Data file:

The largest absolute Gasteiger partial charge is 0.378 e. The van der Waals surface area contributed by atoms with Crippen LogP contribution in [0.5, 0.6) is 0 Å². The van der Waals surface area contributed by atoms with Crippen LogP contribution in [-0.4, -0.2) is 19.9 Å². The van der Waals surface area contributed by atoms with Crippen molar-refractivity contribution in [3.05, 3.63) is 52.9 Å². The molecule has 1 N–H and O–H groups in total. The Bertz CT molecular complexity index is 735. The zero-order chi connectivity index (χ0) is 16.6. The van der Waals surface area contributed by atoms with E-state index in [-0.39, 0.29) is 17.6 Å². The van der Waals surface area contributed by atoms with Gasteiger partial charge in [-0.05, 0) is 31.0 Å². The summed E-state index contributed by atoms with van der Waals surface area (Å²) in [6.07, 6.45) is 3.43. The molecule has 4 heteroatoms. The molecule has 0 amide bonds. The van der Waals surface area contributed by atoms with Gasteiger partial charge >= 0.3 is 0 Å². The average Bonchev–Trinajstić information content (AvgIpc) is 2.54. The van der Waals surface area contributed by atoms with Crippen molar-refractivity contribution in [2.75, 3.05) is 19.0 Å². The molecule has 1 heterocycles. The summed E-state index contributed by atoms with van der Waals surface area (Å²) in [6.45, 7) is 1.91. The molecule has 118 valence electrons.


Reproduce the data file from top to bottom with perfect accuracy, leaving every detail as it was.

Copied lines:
The largest absolute Gasteiger partial charge is 0.378 e. The van der Waals surface area contributed by atoms with Crippen LogP contribution in [0.5, 0.6) is 0 Å². The van der Waals surface area contributed by atoms with Crippen LogP contribution in [-0.4, -0.2) is 19.9 Å². The van der Waals surface area contributed by atoms with Crippen molar-refractivity contribution in [3.05, 3.63) is 52.9 Å². The molecule has 1 N–H and O–H groups in total. The Bertz CT molecular complexity index is 735. The zero-order chi connectivity index (χ0) is 16.6. The van der Waals surface area contributed by atoms with E-state index in [-0.39, 0.29) is 17.6 Å². The van der Waals surface area contributed by atoms with Gasteiger partial charge in [-0.05, 0) is 31.0 Å². The summed E-state index contributed by atoms with van der Waals surface area (Å²) in [6.07, 6.45) is 3.43. The molecule has 4 heteroatoms. The molecule has 0 amide bonds. The van der Waals surface area contributed by atoms with Gasteiger partial charge >= 0.3 is 0 Å². The average Bonchev–Trinajstić information content (AvgIpc) is 2.54. The van der Waals surface area contributed by atoms with Crippen molar-refractivity contribution in [2.75, 3.05) is 19.0 Å². The molecule has 1 heterocycles. The summed E-state index contributed by atoms with van der Waals surface area (Å²) in [6.45, 7) is 1.91. The molecule has 118 valence electrons.